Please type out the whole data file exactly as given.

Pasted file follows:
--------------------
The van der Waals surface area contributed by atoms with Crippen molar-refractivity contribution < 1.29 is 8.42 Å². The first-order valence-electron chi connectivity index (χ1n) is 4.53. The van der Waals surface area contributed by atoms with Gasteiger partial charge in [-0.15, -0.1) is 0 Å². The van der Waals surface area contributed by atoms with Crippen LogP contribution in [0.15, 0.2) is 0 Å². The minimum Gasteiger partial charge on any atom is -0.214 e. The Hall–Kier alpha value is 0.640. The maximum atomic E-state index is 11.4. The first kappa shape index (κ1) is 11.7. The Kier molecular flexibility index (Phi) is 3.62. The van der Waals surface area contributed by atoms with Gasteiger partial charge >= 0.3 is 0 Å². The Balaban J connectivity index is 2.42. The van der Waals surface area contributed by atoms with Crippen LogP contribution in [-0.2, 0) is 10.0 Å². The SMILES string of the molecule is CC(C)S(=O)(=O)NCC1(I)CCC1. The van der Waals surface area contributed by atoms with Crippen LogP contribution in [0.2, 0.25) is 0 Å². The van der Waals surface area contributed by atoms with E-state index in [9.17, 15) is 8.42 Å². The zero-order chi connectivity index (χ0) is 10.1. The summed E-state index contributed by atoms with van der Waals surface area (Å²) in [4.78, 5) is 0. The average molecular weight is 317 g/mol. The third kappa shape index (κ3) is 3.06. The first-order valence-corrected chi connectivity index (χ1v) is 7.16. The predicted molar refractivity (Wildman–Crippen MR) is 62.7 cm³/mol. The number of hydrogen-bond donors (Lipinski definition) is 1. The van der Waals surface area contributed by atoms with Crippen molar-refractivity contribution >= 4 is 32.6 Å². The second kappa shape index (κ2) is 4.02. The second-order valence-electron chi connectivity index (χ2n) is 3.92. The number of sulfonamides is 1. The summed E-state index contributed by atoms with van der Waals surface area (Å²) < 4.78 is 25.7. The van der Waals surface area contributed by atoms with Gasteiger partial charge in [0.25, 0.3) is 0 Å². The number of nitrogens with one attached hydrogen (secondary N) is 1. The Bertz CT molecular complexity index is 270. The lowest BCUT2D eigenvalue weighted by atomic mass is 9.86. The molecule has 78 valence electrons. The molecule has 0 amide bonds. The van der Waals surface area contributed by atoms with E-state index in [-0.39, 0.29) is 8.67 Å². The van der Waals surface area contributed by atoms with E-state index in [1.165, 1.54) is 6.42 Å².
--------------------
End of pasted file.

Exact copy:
The van der Waals surface area contributed by atoms with Crippen molar-refractivity contribution < 1.29 is 8.42 Å². The first-order valence-electron chi connectivity index (χ1n) is 4.53. The van der Waals surface area contributed by atoms with Gasteiger partial charge in [-0.15, -0.1) is 0 Å². The van der Waals surface area contributed by atoms with Crippen LogP contribution in [0.15, 0.2) is 0 Å². The minimum Gasteiger partial charge on any atom is -0.214 e. The Hall–Kier alpha value is 0.640. The maximum atomic E-state index is 11.4. The first kappa shape index (κ1) is 11.7. The Kier molecular flexibility index (Phi) is 3.62. The van der Waals surface area contributed by atoms with Gasteiger partial charge >= 0.3 is 0 Å². The Balaban J connectivity index is 2.42. The van der Waals surface area contributed by atoms with Crippen LogP contribution in [-0.2, 0) is 10.0 Å². The SMILES string of the molecule is CC(C)S(=O)(=O)NCC1(I)CCC1. The van der Waals surface area contributed by atoms with Crippen LogP contribution in [0.2, 0.25) is 0 Å². The van der Waals surface area contributed by atoms with E-state index in [9.17, 15) is 8.42 Å². The zero-order chi connectivity index (χ0) is 10.1. The summed E-state index contributed by atoms with van der Waals surface area (Å²) in [4.78, 5) is 0. The average molecular weight is 317 g/mol. The third kappa shape index (κ3) is 3.06. The first-order valence-corrected chi connectivity index (χ1v) is 7.16. The predicted molar refractivity (Wildman–Crippen MR) is 62.7 cm³/mol. The number of hydrogen-bond donors (Lipinski definition) is 1. The van der Waals surface area contributed by atoms with Crippen molar-refractivity contribution >= 4 is 32.6 Å². The second kappa shape index (κ2) is 4.02. The second-order valence-electron chi connectivity index (χ2n) is 3.92. The number of sulfonamides is 1. The summed E-state index contributed by atoms with van der Waals surface area (Å²) < 4.78 is 25.7. The van der Waals surface area contributed by atoms with Gasteiger partial charge in [0.25, 0.3) is 0 Å². The number of nitrogens with one attached hydrogen (secondary N) is 1. The Bertz CT molecular complexity index is 270. The lowest BCUT2D eigenvalue weighted by atomic mass is 9.86. The molecule has 78 valence electrons. The molecule has 0 amide bonds. The van der Waals surface area contributed by atoms with E-state index in [-0.39, 0.29) is 8.67 Å². The van der Waals surface area contributed by atoms with E-state index in [1.165, 1.54) is 6.42 Å².